One way to conceptualize this in a very basic mathematical sense is to think about the square root of 9. The answer is both 3 and -3. This is fundamentally part of what’s known as Schwarzchild geometry, the formulae used in general relativity to describe the gravitational field outside a spherical mass.
Just like the color black is the opposite of white, the white hole is the opposite of a black hole in every way. Light cannot escape a black hole, so light cannot enter a white hole. This would obviously make a white hole incredibly bright, and some quantum physicists believe that maybe some of the light in the universe we thought was coming from supernovae, may actually be from white holes.
Physicists also believe this concept could be germane when talking about the big bang and how our universe came into existence. They believe it’s possible that at the moment of creation, everything was expelled from a massive white hole on an incredibly large scale.
The premise of white holes is based on a theory positing that space-time is made of granular building blocks that can be quantified. This quantification comes in the form of loops, almost like little threads that are of a finite size – so finite they cannot be subdivided any further. To a viewer these loops would be make space-time appear to be smooth and continuous, but their granular nature would prevent highly dense bodies like neutron stars from collapsing into a point of infinite density.
So, in the case of black holes, these incredibly finite loops would prevent a collapse into infinity, but eventually the loops would only be able to compress to a certain point, until they exert an outward pressure, almost like a spring. This is referred to as quantum bounce, a rebound from a black hole ingesting everything into a white hole expelling everything.
Many argue, however, that white holes are theoretically impossible because they violate the second law of thermodynamics, stating that entropy cannot decrease in a system. But it depends on how one looks at entropy, with some physicists saying it refers to disorder, while others say it refers to information used to describe a system, and an argument over semantics ensues.
White Holes and Wormholes
So, if a black hole is sucking in all of this information and a white hole is spitting it out somewhere, mustn’t there be something connecting the two? A wormhole perhaps? Maybe.
The aforementioned Schwarzchild geometry implies that a wormhole would connect a black hole and white hole with two distinct universes connected at their horizons, also known as an Einstein-Rosen bridge.
Unforunately, these wormholes would be highly unstable if they were even possible. It would also be impossible, with physics as we know it, for one to pass through a wormhole into another universe (also theoretical) due to a number of pesky things like being spaghettified when passing through a black hole’s event horizon before being compressed at the singularity. Though you might at least get to see some distorted light from the parallel universe on the other side.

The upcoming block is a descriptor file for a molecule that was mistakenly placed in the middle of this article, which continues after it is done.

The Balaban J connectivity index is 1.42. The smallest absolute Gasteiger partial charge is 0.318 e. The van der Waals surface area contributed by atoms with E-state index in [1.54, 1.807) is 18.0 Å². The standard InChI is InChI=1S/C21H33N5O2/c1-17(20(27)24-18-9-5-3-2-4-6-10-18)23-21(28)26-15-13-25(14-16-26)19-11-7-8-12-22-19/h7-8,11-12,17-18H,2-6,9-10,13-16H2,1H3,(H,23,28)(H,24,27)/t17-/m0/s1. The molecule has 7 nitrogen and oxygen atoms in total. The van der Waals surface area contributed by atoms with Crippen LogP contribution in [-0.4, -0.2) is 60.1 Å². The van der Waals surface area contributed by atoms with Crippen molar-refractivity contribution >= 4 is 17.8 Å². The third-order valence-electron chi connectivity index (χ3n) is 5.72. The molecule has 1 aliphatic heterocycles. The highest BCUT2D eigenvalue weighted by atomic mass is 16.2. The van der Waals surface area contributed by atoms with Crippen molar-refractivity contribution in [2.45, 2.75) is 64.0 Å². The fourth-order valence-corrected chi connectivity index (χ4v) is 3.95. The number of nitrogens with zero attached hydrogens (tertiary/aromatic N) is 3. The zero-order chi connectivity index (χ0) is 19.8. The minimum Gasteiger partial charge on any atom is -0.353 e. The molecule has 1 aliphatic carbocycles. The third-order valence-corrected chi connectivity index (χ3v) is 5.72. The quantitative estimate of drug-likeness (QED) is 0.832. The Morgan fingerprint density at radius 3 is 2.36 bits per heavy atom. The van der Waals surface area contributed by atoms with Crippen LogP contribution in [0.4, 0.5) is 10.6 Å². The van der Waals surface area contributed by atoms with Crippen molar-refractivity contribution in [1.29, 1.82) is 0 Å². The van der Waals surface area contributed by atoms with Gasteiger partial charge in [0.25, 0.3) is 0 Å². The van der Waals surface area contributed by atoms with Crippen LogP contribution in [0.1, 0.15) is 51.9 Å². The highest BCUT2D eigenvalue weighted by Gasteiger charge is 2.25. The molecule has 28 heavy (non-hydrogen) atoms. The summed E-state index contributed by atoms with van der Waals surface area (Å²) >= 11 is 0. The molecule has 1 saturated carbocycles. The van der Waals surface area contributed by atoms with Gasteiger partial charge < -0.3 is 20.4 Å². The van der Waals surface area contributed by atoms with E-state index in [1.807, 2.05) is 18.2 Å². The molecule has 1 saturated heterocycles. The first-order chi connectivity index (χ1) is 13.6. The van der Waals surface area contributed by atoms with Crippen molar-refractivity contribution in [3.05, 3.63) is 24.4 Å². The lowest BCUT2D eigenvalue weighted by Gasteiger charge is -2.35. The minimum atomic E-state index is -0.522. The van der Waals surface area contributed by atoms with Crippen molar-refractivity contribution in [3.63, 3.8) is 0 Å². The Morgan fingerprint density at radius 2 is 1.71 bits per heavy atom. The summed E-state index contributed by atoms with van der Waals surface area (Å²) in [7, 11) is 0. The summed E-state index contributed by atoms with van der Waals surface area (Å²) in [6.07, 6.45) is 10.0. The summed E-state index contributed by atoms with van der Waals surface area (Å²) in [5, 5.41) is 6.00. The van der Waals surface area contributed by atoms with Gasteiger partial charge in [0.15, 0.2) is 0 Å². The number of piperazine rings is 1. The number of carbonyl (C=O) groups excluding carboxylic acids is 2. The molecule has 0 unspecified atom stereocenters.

But since this is mostly theoretical, there are always theoretical solutions, like using exotic matter to stabilize a wormhole. Exotic matter has negative mass and positive surface pressure. This would keep the throat of the wormhole stable, while also preventing it from collapsing. This could hypothetically allow for travelers to pass through.
Five Things You Didn’t Know About White Holes
- Scientists believe they may have witnessed a white hole when a sudden burst of white light appeared out of nowhere and then vanished. Unfortunately, there haven’t really been any other similar events recorded to study.
- In The Hitchhiker’s Guide to the Galaxy the people from the planet Magrathea create luxury planets for the galaxy’s richest people from the matter retrieved from white holes.
- Some have theorized that instead of a wormhole connecting two points in space, it could connect two points in time. This connection between a black hole and a white hole could potentially allow for time travel if one could stabilize said wormhole.
- White holes are essentially time-reversed black holes containing a singularity existing in the past.
- In the ‘70s, Stephen Hawking said black and white holes absorb and emit the same amount of radiation when they are in thermal equilibrium, making them indistinguishable. According to physicist Stephen Hsu, when a white hole is in isolation surrounded by empty vacuum space, it’s not in equilibrium, meaning it has nothing to absorb. This forces it to explode and release a large amount of thermal energy – what Hsu calls ‘quasithermal energy.’